PNoy names envoy to China

The newly nominated Philippine ambassador to China, Sonia Brady, occupied the same position from 2006 to 2010

NEW ENVOY. Sonia Brady (left), whom the President named as the Philippines' new ambassador to China, meets with a Chinese government official (right) during her previous posting in 2010. File photo from China's Ministry of Commerce website

MANILA, Philippines – President Benigno Aquino III has named career diplomat Sonia Brady as the Philippines’ new ambassador to China, deputy presidential spokesperson Abigail Valte said Saturday, May 26.

Brady served as the Philippines’ ambassador to China from 2006 to 2010, Valte told Rappler in a phone interview. “She has spent a lot of time in China,” Valte said.

Her nomination comes as the Philippines remains locked in a standoff with China over the disputed Scarborough Shoal for nearly two months now. “This is someone who can hit the ground running, as the President said,” Valte added. 

The Commission on Appointments, however, still needs to confirm Brady’s nomination before the Philippines can officially send her to Beijing.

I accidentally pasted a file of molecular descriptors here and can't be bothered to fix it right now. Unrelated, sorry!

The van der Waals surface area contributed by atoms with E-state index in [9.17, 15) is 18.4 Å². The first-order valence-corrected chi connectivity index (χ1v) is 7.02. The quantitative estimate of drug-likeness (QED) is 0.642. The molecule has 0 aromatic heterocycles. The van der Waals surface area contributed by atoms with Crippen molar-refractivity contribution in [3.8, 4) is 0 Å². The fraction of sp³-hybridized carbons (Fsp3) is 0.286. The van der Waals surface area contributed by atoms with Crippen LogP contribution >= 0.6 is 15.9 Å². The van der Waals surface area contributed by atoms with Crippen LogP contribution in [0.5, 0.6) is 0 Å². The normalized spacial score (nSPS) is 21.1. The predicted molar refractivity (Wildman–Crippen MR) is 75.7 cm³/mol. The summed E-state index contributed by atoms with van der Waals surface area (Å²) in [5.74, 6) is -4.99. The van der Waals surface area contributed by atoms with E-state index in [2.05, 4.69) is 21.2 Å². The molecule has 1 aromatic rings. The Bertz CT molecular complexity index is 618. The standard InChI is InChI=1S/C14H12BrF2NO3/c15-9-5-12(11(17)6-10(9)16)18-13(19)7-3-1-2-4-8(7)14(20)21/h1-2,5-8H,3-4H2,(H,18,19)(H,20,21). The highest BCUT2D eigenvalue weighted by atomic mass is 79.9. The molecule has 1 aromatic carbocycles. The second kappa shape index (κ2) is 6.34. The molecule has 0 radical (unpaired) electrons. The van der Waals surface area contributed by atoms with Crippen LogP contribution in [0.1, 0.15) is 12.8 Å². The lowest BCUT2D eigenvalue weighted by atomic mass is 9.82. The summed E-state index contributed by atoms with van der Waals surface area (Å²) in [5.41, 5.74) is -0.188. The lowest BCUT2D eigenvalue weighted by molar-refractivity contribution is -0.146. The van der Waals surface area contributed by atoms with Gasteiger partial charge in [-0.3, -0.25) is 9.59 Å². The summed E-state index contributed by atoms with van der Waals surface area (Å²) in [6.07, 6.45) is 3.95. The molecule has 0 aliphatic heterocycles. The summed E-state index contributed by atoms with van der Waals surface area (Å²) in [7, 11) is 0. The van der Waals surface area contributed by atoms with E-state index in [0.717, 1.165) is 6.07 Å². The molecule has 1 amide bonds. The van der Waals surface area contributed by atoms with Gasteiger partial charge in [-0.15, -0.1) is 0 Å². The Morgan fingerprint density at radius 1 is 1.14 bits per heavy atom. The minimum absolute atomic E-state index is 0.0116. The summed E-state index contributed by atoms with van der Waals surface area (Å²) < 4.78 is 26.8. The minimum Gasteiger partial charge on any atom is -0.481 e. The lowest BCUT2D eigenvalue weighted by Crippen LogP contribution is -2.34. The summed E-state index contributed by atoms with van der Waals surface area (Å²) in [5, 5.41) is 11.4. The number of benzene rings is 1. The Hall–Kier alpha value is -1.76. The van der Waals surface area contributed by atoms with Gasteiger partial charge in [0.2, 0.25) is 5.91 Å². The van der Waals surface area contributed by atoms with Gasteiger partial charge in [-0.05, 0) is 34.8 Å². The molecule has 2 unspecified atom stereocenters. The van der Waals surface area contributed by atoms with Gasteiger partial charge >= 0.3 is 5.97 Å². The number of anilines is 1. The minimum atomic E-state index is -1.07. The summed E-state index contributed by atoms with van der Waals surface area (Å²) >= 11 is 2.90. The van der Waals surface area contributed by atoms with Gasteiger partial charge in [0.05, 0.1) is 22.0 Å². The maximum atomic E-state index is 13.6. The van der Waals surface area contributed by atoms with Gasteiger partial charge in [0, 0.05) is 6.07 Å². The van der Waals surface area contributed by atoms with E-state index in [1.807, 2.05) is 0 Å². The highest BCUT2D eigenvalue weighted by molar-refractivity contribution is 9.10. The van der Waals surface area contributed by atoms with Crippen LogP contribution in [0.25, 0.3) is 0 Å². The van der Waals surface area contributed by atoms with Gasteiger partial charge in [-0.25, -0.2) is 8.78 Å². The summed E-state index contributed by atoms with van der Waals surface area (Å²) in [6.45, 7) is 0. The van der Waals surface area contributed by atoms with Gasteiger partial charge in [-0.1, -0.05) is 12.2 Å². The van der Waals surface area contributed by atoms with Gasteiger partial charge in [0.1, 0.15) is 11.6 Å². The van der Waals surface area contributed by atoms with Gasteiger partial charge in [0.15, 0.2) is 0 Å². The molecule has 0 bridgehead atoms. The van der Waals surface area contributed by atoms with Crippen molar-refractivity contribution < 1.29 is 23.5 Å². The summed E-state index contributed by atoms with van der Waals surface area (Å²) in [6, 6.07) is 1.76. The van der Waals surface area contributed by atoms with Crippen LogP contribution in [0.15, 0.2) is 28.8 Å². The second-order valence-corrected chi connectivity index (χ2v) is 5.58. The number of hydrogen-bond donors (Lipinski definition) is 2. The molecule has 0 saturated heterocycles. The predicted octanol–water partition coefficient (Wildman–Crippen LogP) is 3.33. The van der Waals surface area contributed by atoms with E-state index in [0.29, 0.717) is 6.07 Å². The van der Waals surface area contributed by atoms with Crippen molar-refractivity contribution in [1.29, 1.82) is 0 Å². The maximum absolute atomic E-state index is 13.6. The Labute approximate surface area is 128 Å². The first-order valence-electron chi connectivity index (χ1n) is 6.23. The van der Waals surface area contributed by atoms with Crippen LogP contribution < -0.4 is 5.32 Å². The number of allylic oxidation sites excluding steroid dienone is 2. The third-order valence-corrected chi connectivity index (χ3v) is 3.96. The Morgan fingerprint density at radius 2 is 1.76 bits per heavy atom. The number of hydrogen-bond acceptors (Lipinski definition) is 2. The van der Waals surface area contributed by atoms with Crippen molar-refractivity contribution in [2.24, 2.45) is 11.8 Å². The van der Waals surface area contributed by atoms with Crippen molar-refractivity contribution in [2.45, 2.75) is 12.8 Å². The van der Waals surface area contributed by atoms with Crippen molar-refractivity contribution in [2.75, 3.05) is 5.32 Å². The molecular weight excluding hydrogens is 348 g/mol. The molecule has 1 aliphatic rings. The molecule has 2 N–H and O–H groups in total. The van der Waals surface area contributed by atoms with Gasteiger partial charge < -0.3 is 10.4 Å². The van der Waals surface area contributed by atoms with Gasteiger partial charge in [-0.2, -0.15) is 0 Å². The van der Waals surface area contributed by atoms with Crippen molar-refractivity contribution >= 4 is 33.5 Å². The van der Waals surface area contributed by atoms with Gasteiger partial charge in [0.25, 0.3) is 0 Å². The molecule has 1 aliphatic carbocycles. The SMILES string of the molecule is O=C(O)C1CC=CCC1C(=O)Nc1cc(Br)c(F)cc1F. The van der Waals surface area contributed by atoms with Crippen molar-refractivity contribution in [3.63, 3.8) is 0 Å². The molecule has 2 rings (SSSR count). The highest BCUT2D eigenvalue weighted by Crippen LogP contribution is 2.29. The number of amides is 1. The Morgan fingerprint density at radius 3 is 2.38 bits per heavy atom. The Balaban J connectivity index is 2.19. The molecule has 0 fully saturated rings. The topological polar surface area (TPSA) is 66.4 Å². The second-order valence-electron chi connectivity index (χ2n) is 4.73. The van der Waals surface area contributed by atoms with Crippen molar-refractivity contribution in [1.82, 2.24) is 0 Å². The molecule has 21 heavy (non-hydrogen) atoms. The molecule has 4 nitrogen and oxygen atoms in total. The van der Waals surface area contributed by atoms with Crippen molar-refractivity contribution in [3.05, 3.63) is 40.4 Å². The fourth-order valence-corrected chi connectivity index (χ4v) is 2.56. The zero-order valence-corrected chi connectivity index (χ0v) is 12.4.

First posting

Brady’s knowledge of China spans almost 4 decades. Her first foreign posting, in fact, was also in China from 1976 to 1978, Valte said. 

Later, she served as the Philippines’ ambassador to Myanmar from 1995 to 1999, and to Thailand from 2002 to 2003. She also represented the Philippines as the deputy chief of mission to Thailand from 1992 to 1994, then moved to Jakarta, Indonesia in a similar position from 1994 to 1995.

WIDE EXPERIENCE. Sonia Brady (left) meets with a Chinese Foreign Ministry official (right) in 2008, when she was also Philippine ambassador to China. File photo from

Before naming Brady, the President had nominated an Aquino family friend, Domingo Lee, to serve as the Philippines’ envoy to Beijing. The Commission on Appointments repeatedly deferred Lee’s confirmation due to his lack of basic knowledge on diplomacy.

Eventually, Lee requested Aquino to withdraw his nomination as ambassador to China due to his “protracted nomination process” that the Philippines cannot afford amid its ongoing tension with China.

The Palace announced Lee’s withdrawal on April 19, a little over a week after the Scarborough Shoal standoff began.

Instead of a Philippine ambassador to China, the Chinese government has often summoned the Philippines’ charge d’ affaires in China, Alex Chua. 

A Philippine envoy to China is crucial in the Scarborough Shoal dispute that experts describe as diplomatic, not military, in nature. –

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